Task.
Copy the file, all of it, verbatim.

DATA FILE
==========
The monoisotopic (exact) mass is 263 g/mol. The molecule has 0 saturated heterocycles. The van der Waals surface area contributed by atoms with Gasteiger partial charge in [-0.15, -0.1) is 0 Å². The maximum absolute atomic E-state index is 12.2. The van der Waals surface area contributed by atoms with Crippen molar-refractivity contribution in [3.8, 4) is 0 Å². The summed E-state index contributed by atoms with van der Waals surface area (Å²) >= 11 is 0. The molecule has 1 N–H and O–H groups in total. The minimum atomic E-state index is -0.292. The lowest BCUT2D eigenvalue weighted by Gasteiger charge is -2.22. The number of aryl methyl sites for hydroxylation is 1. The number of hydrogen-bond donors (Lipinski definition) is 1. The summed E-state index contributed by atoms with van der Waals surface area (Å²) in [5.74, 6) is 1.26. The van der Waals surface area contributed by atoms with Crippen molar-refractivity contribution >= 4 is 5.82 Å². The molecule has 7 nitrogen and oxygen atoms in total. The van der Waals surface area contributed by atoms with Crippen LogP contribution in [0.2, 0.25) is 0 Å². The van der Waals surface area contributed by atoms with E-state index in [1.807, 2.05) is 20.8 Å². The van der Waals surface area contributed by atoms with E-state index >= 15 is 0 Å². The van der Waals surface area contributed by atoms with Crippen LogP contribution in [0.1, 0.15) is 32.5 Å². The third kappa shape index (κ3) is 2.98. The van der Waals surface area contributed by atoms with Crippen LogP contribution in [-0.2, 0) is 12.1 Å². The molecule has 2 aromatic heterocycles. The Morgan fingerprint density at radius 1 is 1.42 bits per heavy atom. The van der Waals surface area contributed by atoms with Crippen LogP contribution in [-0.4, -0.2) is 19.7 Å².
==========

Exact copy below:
The monoisotopic (exact) mass is 263 g/mol. The molecule has 0 saturated heterocycles. The van der Waals surface area contributed by atoms with Gasteiger partial charge in [-0.15, -0.1) is 0 Å². The maximum absolute atomic E-state index is 12.2. The van der Waals surface area contributed by atoms with Crippen molar-refractivity contribution in [3.8, 4) is 0 Å². The summed E-state index contributed by atoms with van der Waals surface area (Å²) >= 11 is 0. The molecule has 1 N–H and O–H groups in total. The minimum atomic E-state index is -0.292. The lowest BCUT2D eigenvalue weighted by Gasteiger charge is -2.22. The number of aryl methyl sites for hydroxylation is 1. The number of hydrogen-bond donors (Lipinski definition) is 1. The summed E-state index contributed by atoms with van der Waals surface area (Å²) in [5.74, 6) is 1.26. The van der Waals surface area contributed by atoms with Crippen molar-refractivity contribution >= 4 is 5.82 Å². The molecule has 7 nitrogen and oxygen atoms in total. The van der Waals surface area contributed by atoms with Crippen LogP contribution in [0.2, 0.25) is 0 Å². The van der Waals surface area contributed by atoms with E-state index in [1.807, 2.05) is 20.8 Å². The van der Waals surface area contributed by atoms with E-state index >= 15 is 0 Å². The van der Waals surface area contributed by atoms with Crippen LogP contribution in [0.1, 0.15) is 32.5 Å². The third kappa shape index (κ3) is 2.98. The van der Waals surface area contributed by atoms with Crippen LogP contribution in [-0.2, 0) is 12.1 Å². The molecule has 2 aromatic heterocycles. The Morgan fingerprint density at radius 1 is 1.42 bits per heavy atom. The van der Waals surface area contributed by atoms with Crippen LogP contribution in [-0.4, -0.2) is 19.7 Å².